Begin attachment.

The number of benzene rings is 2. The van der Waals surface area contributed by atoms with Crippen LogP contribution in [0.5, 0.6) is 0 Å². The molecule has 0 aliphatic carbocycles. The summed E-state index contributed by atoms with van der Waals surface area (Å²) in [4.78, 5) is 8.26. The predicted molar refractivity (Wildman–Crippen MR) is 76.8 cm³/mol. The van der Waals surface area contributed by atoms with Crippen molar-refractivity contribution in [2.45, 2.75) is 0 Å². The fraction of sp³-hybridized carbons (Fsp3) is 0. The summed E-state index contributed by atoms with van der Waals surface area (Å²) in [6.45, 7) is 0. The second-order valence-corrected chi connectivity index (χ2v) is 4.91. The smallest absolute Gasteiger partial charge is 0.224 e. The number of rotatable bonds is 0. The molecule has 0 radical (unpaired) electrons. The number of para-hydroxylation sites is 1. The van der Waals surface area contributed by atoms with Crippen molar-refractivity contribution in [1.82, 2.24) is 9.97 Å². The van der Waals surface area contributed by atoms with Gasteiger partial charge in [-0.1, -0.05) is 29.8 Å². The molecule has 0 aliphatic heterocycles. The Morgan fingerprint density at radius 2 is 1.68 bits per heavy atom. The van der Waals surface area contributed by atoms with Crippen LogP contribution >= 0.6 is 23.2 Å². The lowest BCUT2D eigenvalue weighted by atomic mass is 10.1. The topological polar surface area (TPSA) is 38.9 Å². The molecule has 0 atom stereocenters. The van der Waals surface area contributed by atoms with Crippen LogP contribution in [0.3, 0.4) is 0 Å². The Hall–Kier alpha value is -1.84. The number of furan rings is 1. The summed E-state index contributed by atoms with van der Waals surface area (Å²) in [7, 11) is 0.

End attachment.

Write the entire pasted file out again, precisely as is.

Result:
The number of benzene rings is 2. The van der Waals surface area contributed by atoms with Crippen LogP contribution in [0.5, 0.6) is 0 Å². The molecule has 0 aliphatic carbocycles. The summed E-state index contributed by atoms with van der Waals surface area (Å²) in [4.78, 5) is 8.26. The predicted molar refractivity (Wildman–Crippen MR) is 76.8 cm³/mol. The van der Waals surface area contributed by atoms with Crippen molar-refractivity contribution in [2.45, 2.75) is 0 Å². The fraction of sp³-hybridized carbons (Fsp3) is 0. The summed E-state index contributed by atoms with van der Waals surface area (Å²) in [6.45, 7) is 0. The second-order valence-corrected chi connectivity index (χ2v) is 4.91. The smallest absolute Gasteiger partial charge is 0.224 e. The number of rotatable bonds is 0. The molecule has 0 radical (unpaired) electrons. The number of para-hydroxylation sites is 1. The van der Waals surface area contributed by atoms with Crippen molar-refractivity contribution in [1.82, 2.24) is 9.97 Å². The van der Waals surface area contributed by atoms with Gasteiger partial charge in [-0.1, -0.05) is 29.8 Å². The molecule has 0 aliphatic heterocycles. The Morgan fingerprint density at radius 2 is 1.68 bits per heavy atom. The van der Waals surface area contributed by atoms with Crippen LogP contribution >= 0.6 is 23.2 Å². The lowest BCUT2D eigenvalue weighted by atomic mass is 10.1. The topological polar surface area (TPSA) is 38.9 Å². The molecule has 0 atom stereocenters. The van der Waals surface area contributed by atoms with Crippen LogP contribution in [0.3, 0.4) is 0 Å². The Hall–Kier alpha value is -1.84. The number of furan rings is 1. The summed E-state index contributed by atoms with van der Waals surface area (Å²) in [7, 11) is 0.